“What might it be like to live without cinema?” Pakistan has had a complex relationship with cinema and by beginning their introduction to Love, War, & Other Longings with this question, editors Vazira Zamindar and Asad Ali immediately highlight the importance of cinema and film, setting the stage for the important collection of essays they have commissioned and published.
This collection of essays, penned by different authors – film critics, artists, art historians and the editors themselves – came out of an independent film festival of Pakistani cinema, “Love, War and Other Longings,” organised by the editors, held at Brown University in 2014 and at Harvard University in 2015. The film festival looked to showcase the current state of cinema in Pakistan and generate discussions around it and included films like Waar, Zinda Bhaag and others that were important examples of what was being hailed a “new wave” in Pakistani cinema. The festival was aimed at analysing at the trajectory of Pakistani cinema, what a film revival actually implied and the forms it took in a nation like Pakistan.
This published book is the conclusion to the film festival and its subsequent events. Like the festival, the aim of the book is also to create conversations and new discussions around film. Its goal is to enhance published academic writing on film in Pakistan, while contributing to scholarship on the global south in political, historical and art historical discourse. The editors specify that their motivation was not to represent all Pakistani cinema, or all concepts behind it, but simply to add to the exchange.
Intended to reach an expansive audience of non-academic, young film lovers, the selection and the composition of the essays, written by authors approaching cinema and film from various points of view, creates a well-paced movement through a curated journey of cinema in Pakistan, which touches upon the past but is primarily grounded within the contemporary film output from 2012 to 2016.
The authors in this publication boldly take on various hidden nuances in film from Pakistan – they address the use of nationalistic propaganda via film for example in Waar, as well as the financial difficulties filmmakers and production houses face while producing films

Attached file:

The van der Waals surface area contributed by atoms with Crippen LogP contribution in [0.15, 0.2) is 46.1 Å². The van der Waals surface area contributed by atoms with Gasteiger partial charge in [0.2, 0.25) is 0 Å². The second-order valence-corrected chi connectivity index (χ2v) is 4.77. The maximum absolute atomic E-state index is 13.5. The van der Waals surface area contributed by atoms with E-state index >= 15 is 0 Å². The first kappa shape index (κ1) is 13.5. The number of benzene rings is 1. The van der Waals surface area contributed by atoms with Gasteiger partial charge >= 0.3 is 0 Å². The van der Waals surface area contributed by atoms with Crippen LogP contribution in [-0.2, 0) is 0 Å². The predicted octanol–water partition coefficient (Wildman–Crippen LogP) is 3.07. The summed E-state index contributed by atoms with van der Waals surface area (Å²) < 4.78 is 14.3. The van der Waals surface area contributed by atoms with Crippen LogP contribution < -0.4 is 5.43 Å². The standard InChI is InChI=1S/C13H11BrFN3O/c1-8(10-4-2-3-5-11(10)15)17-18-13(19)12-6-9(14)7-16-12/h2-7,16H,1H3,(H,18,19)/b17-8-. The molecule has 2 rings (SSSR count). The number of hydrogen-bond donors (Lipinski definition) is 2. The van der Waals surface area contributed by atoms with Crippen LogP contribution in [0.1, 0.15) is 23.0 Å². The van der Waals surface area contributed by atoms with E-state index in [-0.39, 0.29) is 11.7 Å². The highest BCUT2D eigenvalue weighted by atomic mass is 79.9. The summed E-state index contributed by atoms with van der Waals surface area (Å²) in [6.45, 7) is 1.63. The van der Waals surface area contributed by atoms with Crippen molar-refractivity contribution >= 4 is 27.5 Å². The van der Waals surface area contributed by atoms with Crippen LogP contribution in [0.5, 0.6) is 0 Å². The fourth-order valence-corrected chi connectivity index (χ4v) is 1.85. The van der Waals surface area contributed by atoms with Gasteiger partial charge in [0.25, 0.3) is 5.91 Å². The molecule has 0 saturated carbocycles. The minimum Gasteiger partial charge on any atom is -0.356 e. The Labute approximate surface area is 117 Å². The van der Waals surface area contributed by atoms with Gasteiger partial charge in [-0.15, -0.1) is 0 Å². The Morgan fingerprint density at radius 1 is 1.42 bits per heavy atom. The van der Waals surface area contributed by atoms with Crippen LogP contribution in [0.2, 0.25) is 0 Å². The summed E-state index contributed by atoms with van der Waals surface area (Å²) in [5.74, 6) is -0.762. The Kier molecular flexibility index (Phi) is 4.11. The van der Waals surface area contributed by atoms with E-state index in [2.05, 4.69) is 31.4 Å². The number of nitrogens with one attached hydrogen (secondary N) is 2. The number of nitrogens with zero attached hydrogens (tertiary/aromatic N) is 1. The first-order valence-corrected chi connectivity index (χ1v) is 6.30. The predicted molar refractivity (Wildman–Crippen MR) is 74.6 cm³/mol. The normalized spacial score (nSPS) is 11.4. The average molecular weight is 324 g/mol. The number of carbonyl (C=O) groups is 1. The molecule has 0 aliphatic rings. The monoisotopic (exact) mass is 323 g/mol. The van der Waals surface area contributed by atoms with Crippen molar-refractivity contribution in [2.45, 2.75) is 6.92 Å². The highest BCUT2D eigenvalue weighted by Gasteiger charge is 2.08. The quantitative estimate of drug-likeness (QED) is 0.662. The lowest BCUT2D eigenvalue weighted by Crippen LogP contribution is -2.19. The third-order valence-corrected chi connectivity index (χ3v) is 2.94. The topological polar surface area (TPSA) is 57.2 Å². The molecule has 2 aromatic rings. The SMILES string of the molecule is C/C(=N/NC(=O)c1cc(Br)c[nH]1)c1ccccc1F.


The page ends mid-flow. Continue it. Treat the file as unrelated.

The commissioned authors, some of whom took part in the conversations and dialogues following the film festivals, are not all academics, or even indeed film experts. They were also encouraged by the editors to approach the essays in creative ways, resulting in comprehensive, but comprehensible pieces. Several of the essays look at Pakistan’s relationship with cinema – Zamindar and Ali’s captivating and clear introduction is followed by After the Interval, by Fahad Naveed, a nostalgic series of vignettes glancing into old cinemas in Karachi and Lahore, their tragic fates and the current films being produced. Bani Abidi, a practicing artist and filmmaker, contributed a series of photographs of burnt film reels, taken after one of Pakistan’s most famous cinemas was burnt down, perhaps the most powerful comment upon Pakistan’s relationship with film. Vazira Zamindar explored the incredible archive of a film memorabilia collector, bitter-sweetly highlighting its importance but also a passion that is growing increasingly obsolete in a digital world dominated by a younger generation of film lovers.
The authors turn to current cinema as a means of exploring themes and concepts behind the craft. Iftikhar Dadi’s analysis of Zinda Bhaag, the first Pakistani film in 50 years to be submitted to the prestigious Academy Awards, analyses the strength of contemporary film’s plot lines. Similarly, a conversation between Sarmad Khoosat, the director of the biopic Manto and Ayesha Jalal, the renowned historian and Saadat Hasan Manto’s grand-niece, states the responsibility of a film director when facing an audience’s naïve belief that cinema is truth. Jalal’s essay (and the notes of the editors) provides a thought-provoking comparison between two films (Khoosat’s and Nandita Das’s) dealing with the same subject and produced around the same time.
Cinema and film have famously reflected society and its issues, the obvious and the undercurrents. The authors in this publication boldly take on various hidden nuances in film from Pakistan – they address the use of nationalistic propaganda via film for example in Waar, as well as the financial difficulties filmmakers and production houses face while producing films. Emphasising a shortage of resources, support and creative filmmaking, Iftikhar Dadi, in particular, discussed the unwillingness of filmmakers to stray from the tried and tested, and truly experiment in order to develop their craft further. Kamran Asdar Ali, amongst other topics, delves into the various layers of filmic text in order to excavate censorship and repressed desires that can be read against the grain of the dominant plot as filmmakers have contended with censorship through carefully crafted, complex scripts and productions.
Language and representation are other relevant topics that are interwoven and discussed through different essays in the publication, as Urdu cinema is treated differently from Punjabi and from Hindi/Bollywood. Asad Ali also examines contemporary censorship and addresses the pertinent topic of class and gender and barriers, and how even film and modern cinema houses are now increasingly catering to middle-class desires and families. This “gentrification” perpetuates the growing economic rift in Pakistan’s society.
The film festival “Love, War and Other Longings” was a significant collaboration between universities, disciplines and nations. And the publication of this book is likely to have a similar impact on film scholarship in Pakistan, raising the level of critique, analysis and conversation to where it should be, challenging filmmakers and production houses to experiment, educate themselves and up the ante.